This policy orientation began well before Kishida’s premiership. Under former prime minister Shinzo Abe, an economic security section was created in the National Security Secretariat in November 2019. The Foreign Exchange and Foreign Trade Act was revised in October 2019 to enable the Japanese government to check China’s state-owned enterprises (SOEs) investments or purchases of Japanese companies. In 2020, METI created a US$2.2 billion subsidy to encourage Japanese

companies to move their plants from China to Japan or ASEAN as part of efforts to construct resilient supply chains.

The LDP’s influential Policy Research Council announced a proposal for Japan’s economic security strategy in late 2020, asserting that economic power remained the foundation of Japanese security. Influenced by the idea of the US national security innovation base, the LDP proposal delineated energy, telecommunications, transport, food, medicine, finance, and construction as strategic industries and emphasised policies to reinforce their resilience against economic risks.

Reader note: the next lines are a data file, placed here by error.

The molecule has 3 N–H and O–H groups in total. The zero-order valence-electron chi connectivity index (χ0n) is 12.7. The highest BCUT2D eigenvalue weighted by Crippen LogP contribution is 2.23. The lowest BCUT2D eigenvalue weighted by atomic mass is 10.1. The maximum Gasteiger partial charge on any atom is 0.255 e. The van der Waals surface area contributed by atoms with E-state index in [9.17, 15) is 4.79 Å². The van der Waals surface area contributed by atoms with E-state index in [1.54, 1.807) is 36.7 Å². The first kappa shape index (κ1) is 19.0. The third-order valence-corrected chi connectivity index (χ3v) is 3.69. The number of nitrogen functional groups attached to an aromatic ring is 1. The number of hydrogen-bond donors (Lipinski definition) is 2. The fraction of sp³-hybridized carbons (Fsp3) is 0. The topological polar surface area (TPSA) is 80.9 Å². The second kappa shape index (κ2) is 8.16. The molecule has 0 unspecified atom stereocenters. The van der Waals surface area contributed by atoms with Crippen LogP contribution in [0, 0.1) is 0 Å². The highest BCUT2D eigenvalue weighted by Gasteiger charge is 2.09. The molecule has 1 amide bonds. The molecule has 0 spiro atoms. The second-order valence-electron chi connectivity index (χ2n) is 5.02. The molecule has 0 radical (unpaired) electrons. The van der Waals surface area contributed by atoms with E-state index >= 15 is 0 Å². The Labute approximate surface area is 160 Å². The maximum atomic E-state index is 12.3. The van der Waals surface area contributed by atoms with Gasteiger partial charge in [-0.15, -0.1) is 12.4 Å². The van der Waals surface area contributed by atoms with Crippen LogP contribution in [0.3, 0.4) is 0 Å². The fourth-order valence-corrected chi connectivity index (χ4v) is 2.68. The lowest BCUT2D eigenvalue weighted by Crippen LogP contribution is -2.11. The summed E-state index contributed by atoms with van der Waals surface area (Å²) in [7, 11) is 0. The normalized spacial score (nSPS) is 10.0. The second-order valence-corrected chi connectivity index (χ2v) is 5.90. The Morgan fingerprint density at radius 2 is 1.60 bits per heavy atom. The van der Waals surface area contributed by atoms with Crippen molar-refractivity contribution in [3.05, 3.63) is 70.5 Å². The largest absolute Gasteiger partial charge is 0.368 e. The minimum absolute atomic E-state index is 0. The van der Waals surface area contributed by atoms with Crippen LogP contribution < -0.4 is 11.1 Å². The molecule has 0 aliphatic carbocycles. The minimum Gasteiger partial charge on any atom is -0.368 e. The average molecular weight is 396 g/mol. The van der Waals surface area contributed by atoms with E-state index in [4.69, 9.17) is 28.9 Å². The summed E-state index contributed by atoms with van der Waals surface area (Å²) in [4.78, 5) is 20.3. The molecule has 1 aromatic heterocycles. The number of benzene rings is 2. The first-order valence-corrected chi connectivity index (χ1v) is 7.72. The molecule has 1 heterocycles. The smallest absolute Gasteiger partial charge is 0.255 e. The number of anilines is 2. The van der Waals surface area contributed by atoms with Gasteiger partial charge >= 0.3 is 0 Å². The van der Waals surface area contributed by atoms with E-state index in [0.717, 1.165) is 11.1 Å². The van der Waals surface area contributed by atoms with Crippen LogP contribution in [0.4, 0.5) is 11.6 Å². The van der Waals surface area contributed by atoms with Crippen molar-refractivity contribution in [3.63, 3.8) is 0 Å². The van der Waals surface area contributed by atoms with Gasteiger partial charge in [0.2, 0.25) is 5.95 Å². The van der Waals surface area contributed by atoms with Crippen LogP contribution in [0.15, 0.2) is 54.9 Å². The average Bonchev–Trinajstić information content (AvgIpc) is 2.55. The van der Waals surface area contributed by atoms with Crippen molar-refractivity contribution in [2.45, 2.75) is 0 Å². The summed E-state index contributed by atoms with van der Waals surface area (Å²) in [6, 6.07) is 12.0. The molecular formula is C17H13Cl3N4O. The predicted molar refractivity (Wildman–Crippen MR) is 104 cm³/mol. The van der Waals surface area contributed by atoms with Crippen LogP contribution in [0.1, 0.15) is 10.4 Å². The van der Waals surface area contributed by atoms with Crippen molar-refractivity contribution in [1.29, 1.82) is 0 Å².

The Kishida government’s new economic security policy faces no domestic opposition at this stage, while Japan’s business community has expressed belated concerns with government restrictions on the disclosure of patents. Supporters consider the new law will strengthen protections for Japanese industries, assets, and technologies from possible foreign manoeuvres and foster the development of key industries to maintain Japanese companies’ competitive advantages.

Whether this state intervention policy will enhance Japan’s economic security remains to be seen. While political appeals to security in domestic politics are strong, there has been a lack of domestic debate on the policy.

Japan’s new economic security policy has been guided by the government’s preoccupation with past success in the field of industrial policy. METI is the successor to the Ministry of International Trade and Industry, which played a leading role in industrial policy in the post-war period of Japan’s high growth. Though state regulations of the Japanese economy were wound back during the 1990s, METI and its affiliated lawmakers continue to be strong believers in resurrecting industrial policies. Espousing economic security, METI seeks to intervene in strategically important industries to avert national risks and enhance national competitiveness.